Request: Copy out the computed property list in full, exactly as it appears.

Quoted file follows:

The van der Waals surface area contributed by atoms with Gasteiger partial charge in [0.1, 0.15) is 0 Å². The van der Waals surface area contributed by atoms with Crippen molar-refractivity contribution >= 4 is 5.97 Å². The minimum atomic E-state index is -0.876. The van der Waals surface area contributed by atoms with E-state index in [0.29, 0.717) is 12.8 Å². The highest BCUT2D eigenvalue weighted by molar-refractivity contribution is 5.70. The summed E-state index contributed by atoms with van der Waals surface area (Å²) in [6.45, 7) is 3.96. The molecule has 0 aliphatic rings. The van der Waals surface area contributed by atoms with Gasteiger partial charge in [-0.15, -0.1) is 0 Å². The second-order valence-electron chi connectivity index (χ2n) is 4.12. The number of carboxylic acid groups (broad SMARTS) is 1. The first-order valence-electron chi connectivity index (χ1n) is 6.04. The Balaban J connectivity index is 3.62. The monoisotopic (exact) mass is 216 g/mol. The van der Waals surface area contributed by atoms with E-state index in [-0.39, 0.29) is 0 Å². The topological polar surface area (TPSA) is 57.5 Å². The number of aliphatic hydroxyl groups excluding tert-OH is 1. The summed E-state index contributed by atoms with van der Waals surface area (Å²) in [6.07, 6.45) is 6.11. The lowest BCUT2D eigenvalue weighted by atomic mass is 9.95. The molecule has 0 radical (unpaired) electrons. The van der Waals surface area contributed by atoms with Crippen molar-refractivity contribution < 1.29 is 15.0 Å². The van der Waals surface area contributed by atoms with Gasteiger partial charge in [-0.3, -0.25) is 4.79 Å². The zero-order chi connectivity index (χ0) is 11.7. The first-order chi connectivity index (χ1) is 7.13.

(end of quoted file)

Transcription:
The van der Waals surface area contributed by atoms with Gasteiger partial charge in [0.1, 0.15) is 0 Å². The van der Waals surface area contributed by atoms with Crippen molar-refractivity contribution >= 4 is 5.97 Å². The minimum atomic E-state index is -0.876. The van der Waals surface area contributed by atoms with E-state index in [0.29, 0.717) is 12.8 Å². The highest BCUT2D eigenvalue weighted by molar-refractivity contribution is 5.70. The summed E-state index contributed by atoms with van der Waals surface area (Å²) in [6.45, 7) is 3.96. The molecule has 0 aliphatic rings. The van der Waals surface area contributed by atoms with Gasteiger partial charge in [-0.15, -0.1) is 0 Å². The second-order valence-electron chi connectivity index (χ2n) is 4.12. The number of carboxylic acid groups (broad SMARTS) is 1. The first-order valence-electron chi connectivity index (χ1n) is 6.04. The Balaban J connectivity index is 3.62. The monoisotopic (exact) mass is 216 g/mol. The van der Waals surface area contributed by atoms with E-state index in [-0.39, 0.29) is 0 Å². The topological polar surface area (TPSA) is 57.5 Å². The number of aliphatic hydroxyl groups excluding tert-OH is 1. The summed E-state index contributed by atoms with van der Waals surface area (Å²) in [6.07, 6.45) is 6.11. The lowest BCUT2D eigenvalue weighted by atomic mass is 9.95. The molecule has 0 radical (unpaired) electrons. The van der Waals surface area contributed by atoms with Crippen molar-refractivity contribution < 1.29 is 15.0 Å². The van der Waals surface area contributed by atoms with Gasteiger partial charge in [-0.3, -0.25) is 4.79 Å². The zero-order chi connectivity index (χ0) is 11.7. The first-order chi connectivity index (χ1) is 7.13.